This Sunday, as you stroll the grounds of Smith’s Tropical Paradise, the mouth waters and the tummy growls in anticipation of the next surprising indulgence.
While cradling that plate loaded with grilled ono, topped in micro-greens and drizzled with balsamic reduction sauce, consider the many ways the $50,000 expected to be raised at the 27th annual Taste of Hawaii, by the Rotary Club of Kapaa, can benefit Kauai’s young people.
With a donation of $103,800 to Aloha Angels, a donor advised fund at the Hawaii Community Foundation, the club’s foundation is using proceeds from previous Taste events to provide $700 to each elementary-grade teacher at Kapaa and Kekaha this fall, for classroom supplies and a field trip. It is also funding five after-school clubs at Kapaa Elementary.
With $25,000 of its donation to Aloha Angels, Kapaa Rotary has taken a leadership role in bringing Junior Achievement to Kauai. Junior Achievement is an international youth program focused on financial literacy, entrepreneurship and work readiness.
While students on Oahu and the Big Island have access to these programs, Kauai students, until earlier this year, did not.
The donation will enable Junior Achievement to expand its operation on Kauai, with a goal of reaching every island student in the next 5-7 years.
Freshman English educator Cheryl Morita invited Hanalei Bay Rotarian Chris Young, co-chair of Junior Achievement Kauai, to lead both personal finance and entrepreneurship activities.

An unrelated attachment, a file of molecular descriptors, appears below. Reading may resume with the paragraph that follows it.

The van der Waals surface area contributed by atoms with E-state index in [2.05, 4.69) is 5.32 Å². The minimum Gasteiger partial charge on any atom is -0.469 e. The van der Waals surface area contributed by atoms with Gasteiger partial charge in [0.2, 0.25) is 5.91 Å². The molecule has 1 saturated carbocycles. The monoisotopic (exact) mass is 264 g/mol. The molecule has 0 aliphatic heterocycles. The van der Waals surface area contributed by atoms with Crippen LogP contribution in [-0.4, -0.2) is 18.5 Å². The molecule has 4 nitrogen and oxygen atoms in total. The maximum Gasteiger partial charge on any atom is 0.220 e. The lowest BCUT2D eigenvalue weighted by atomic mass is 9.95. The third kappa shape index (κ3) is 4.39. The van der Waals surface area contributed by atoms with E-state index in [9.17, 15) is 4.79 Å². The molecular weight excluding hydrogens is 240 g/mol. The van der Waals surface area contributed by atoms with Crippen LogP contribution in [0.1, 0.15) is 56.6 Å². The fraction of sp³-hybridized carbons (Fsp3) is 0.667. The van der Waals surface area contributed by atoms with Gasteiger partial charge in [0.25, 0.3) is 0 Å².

“He got them thinking about what they could contribute to Kauai,” Morita said.
Responding to one student’s idea for a bicycle-powered fruit cart to drive along the beach path, Young had students plan the business cost, and logistically, what it would take to get the licensing to operate on county property.
“Chris gave them sound advice,” she said. “And even better: They weren’t hearing it from a teacher.”
Principal Daniel Hamada is excited at the prospect of all Kapaa High School students graduating with a foundation of financial literacy, taught by financial experts and business people, in partnership with the classroom teacher.
This past school year, nearly 400 students participated in Junior Achievement classes at Kapaa High School.
“We are so grateful to the Kapaa Rotary members, who have a big vision and a big heart for all our island kids,” Young said. “Thanks to them, we can grow our programs with confidence—and provide Kauai kids with a solid platform for success on whatever path they choose.”
Assisting young people has been a hallmark of Kapaa Rotary since the club was founded in 1985. In the past 30 years, proceeds from Taste have helped fund scholarships for high school seniors and vocational scholarships for college students each year. Scholarships for Rotary’s Youth Leadership Camps for high school sophomores and juniors are provided annually also.
The club even built the Boys and Girls Club in Kapaa, adding a full-size basketball court to the clubhouse in 2012.
Rotary Club President James Norman says Taste of Hawaii makes all these types of donations and activities possible. He notes that all Rotarians worldwide do the things they do as volunteers, making time for their Rotary activities aside from their employment. He estimates that some Kapaa Rotarians dedicate as many as 250 hours each year, unpaid, to make Taste of Hawaii happen
“We are proud to lend a hand to all our island keiki, especially those who need it the most,” said Taste Chair Ron Margolis. “We love being able, thanks to everyone who supports Taste of Hawaii, to help others.”